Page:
As a task force met to discuss police accountability reforms, faith leaders announced they will fast for part of each day until a special legislative session is convened.
The analysis will look at the response by nursing home executives, facility managers and workers, along with state officials.
As pandemic numbers continue to improve, Lamont calls reopening “a calculated risk”
Real protest cannot leave those in power comfortable, and no matter how you think about yourself Greenwich citizens, the majority of you are power. Greenwich is the wealthiest town in Connecticut, and one of the whitest. Most of you have never had a negative experience with police. I haven’t, and I know it’s because my skin is white. This past Saturday Indivisible Greenwich led a protest in front of Town Hall. Attendees were encouraged to make themselves comfortable on blankets on the green. We were told not to chant, not to march, not to block the street. Instead, we were told to sit and listen to white voices of power, and one black man who was a law enforcement officer.
Are you a graduating senior who planned to enroll in college this fall, but COVID-19 is giving you second thoughts? Or maybe you have been out of school for a while and planned on returning or starting college – then COVID 19 hit? While the Coronavirus has changed the world we live in, it should not change your plans to pursue higher education. This is an ideal time to move forward with your educational goals.
The pandemic has taken a huge chunk out of Connecticut municipalities’ piggy banks, leaving dozens of towns scrambling for cash.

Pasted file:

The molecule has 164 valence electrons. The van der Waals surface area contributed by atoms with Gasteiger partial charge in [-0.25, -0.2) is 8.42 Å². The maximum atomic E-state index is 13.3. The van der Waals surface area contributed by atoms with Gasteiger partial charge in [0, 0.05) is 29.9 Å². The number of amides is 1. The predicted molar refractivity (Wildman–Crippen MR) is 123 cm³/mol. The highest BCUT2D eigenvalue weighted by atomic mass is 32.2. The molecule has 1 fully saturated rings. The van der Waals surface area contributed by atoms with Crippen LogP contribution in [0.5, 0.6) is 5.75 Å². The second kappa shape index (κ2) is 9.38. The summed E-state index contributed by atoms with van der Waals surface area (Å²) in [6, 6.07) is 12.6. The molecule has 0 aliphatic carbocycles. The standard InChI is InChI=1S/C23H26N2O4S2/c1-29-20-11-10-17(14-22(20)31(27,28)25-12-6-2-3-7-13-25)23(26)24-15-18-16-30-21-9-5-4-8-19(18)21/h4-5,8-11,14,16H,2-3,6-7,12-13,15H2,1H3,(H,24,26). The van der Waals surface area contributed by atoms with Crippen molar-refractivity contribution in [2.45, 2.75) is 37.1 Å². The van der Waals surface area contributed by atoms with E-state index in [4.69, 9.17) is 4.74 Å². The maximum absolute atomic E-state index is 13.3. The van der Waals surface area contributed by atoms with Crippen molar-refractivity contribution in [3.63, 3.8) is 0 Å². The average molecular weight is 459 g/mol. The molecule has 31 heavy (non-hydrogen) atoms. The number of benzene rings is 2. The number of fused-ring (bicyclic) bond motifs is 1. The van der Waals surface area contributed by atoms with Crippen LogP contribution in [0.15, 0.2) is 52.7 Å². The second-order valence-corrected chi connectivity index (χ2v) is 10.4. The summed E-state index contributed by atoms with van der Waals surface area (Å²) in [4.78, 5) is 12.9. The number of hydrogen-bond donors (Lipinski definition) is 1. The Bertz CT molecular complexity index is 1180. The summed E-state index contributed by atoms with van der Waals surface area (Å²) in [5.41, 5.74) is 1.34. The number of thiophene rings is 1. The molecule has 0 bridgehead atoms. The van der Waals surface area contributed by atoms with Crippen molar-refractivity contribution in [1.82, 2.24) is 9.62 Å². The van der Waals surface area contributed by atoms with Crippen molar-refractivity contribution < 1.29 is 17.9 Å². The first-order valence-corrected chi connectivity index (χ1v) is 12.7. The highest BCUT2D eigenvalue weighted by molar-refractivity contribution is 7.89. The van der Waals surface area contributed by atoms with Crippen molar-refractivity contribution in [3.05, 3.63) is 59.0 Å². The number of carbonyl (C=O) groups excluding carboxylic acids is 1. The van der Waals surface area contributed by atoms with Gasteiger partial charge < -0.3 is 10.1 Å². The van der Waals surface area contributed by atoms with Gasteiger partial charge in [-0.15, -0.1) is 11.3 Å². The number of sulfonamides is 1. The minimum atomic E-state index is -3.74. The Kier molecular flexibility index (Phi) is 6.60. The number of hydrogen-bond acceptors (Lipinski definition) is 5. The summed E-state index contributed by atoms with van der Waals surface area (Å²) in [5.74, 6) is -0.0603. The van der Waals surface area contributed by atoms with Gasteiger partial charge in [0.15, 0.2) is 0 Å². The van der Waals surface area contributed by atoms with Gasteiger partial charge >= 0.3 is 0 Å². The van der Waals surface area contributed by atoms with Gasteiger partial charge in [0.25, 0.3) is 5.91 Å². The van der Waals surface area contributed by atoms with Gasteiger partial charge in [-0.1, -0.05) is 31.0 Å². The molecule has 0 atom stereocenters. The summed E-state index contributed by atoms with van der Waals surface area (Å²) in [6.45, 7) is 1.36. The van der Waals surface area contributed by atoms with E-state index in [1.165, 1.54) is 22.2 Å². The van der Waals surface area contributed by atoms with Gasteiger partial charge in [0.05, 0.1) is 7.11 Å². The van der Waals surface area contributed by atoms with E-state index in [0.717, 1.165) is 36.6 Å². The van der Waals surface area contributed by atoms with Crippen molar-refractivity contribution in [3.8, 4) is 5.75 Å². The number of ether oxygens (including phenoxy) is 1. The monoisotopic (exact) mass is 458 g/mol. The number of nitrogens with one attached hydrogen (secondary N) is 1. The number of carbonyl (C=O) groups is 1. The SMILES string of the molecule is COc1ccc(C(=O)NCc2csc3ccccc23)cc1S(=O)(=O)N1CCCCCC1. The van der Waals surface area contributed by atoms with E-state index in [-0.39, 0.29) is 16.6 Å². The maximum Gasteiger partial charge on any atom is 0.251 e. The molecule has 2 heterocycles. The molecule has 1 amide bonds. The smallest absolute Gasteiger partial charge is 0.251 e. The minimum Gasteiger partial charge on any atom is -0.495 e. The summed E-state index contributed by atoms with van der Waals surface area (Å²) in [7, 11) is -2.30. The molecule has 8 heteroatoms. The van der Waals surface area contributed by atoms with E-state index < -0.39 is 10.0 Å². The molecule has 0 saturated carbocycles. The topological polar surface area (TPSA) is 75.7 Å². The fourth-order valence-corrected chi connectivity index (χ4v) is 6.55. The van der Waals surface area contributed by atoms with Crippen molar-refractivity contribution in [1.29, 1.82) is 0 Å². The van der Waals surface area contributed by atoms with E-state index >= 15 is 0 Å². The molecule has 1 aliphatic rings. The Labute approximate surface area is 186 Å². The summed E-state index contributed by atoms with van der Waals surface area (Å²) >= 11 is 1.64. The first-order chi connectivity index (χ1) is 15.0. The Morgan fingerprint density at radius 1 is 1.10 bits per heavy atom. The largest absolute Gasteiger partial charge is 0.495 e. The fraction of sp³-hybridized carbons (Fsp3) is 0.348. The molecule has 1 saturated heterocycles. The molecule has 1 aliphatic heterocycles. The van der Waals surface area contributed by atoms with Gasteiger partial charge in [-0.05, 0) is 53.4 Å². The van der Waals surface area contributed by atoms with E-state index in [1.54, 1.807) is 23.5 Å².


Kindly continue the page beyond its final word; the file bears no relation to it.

While options for Congress are limited, there is bipartisan consensus that federal lawmakers need to take action.
We need to reclaim a teachable moment and help our students process the historic protests sweeping Connecticut and the country. I teach an eighth grade American history class in Connecticut. At their best, social studies classrooms are vehicles for dignified, challenging discussions about American society, and their physical absence across Connecticut is a loss for all its students right now. According to the National Council for the Social Studies, the primary purpose of a social studies class is “to help young people make informed and reasoned decisions for the public good as citizens of a culturally diverse, democratic society.” Even amidst pandemic and economic suffering, the mission to transform young people into just such citizens is still important.
In a Viewpoints piece on June 2, Susan Harris wrote, “Our shared humanity – found in our nation’s history – unites us no matter which ship brought our ancestors to these shores. Civilization and our republic depend on it. Justice requires it!” When I initially read this piece, I shook my head, ashamed that a fellow educator had the audacity to equate the forced pillage and enslavement of Africans in this country to European immigrants’ arrivals.